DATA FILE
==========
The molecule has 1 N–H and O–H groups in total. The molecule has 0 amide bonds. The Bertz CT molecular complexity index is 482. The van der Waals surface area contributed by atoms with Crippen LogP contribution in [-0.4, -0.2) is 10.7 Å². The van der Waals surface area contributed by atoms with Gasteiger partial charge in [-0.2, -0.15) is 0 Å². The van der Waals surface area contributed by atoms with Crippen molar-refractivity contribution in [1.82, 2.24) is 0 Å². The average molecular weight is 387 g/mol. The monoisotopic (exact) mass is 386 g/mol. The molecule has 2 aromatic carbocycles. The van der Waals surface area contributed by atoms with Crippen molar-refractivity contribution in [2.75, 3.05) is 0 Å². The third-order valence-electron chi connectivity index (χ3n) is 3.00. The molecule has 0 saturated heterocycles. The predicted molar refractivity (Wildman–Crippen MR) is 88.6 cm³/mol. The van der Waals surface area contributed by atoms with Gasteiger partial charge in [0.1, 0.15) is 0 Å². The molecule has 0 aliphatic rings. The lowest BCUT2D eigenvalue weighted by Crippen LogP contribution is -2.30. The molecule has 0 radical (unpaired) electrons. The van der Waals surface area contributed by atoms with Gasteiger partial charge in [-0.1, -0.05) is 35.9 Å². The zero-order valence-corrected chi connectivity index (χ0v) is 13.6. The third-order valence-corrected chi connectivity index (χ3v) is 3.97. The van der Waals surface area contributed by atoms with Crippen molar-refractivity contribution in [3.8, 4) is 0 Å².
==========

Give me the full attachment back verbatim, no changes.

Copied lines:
The molecule has 1 N–H and O–H groups in total. The molecule has 0 amide bonds. The Bertz CT molecular complexity index is 482. The van der Waals surface area contributed by atoms with Crippen LogP contribution in [-0.4, -0.2) is 10.7 Å². The van der Waals surface area contributed by atoms with Gasteiger partial charge in [-0.2, -0.15) is 0 Å². The van der Waals surface area contributed by atoms with Crippen molar-refractivity contribution in [1.82, 2.24) is 0 Å². The average molecular weight is 387 g/mol. The monoisotopic (exact) mass is 386 g/mol. The molecule has 2 aromatic carbocycles. The van der Waals surface area contributed by atoms with Crippen molar-refractivity contribution in [2.75, 3.05) is 0 Å². The third-order valence-electron chi connectivity index (χ3n) is 3.00. The molecule has 0 saturated heterocycles. The predicted molar refractivity (Wildman–Crippen MR) is 88.6 cm³/mol. The van der Waals surface area contributed by atoms with Gasteiger partial charge in [0.1, 0.15) is 0 Å². The molecule has 0 aliphatic rings. The lowest BCUT2D eigenvalue weighted by Crippen LogP contribution is -2.30. The molecule has 0 radical (unpaired) electrons. The van der Waals surface area contributed by atoms with Gasteiger partial charge in [-0.1, -0.05) is 35.9 Å². The zero-order valence-corrected chi connectivity index (χ0v) is 13.6. The third-order valence-corrected chi connectivity index (χ3v) is 3.97. The van der Waals surface area contributed by atoms with Crippen molar-refractivity contribution in [3.8, 4) is 0 Å².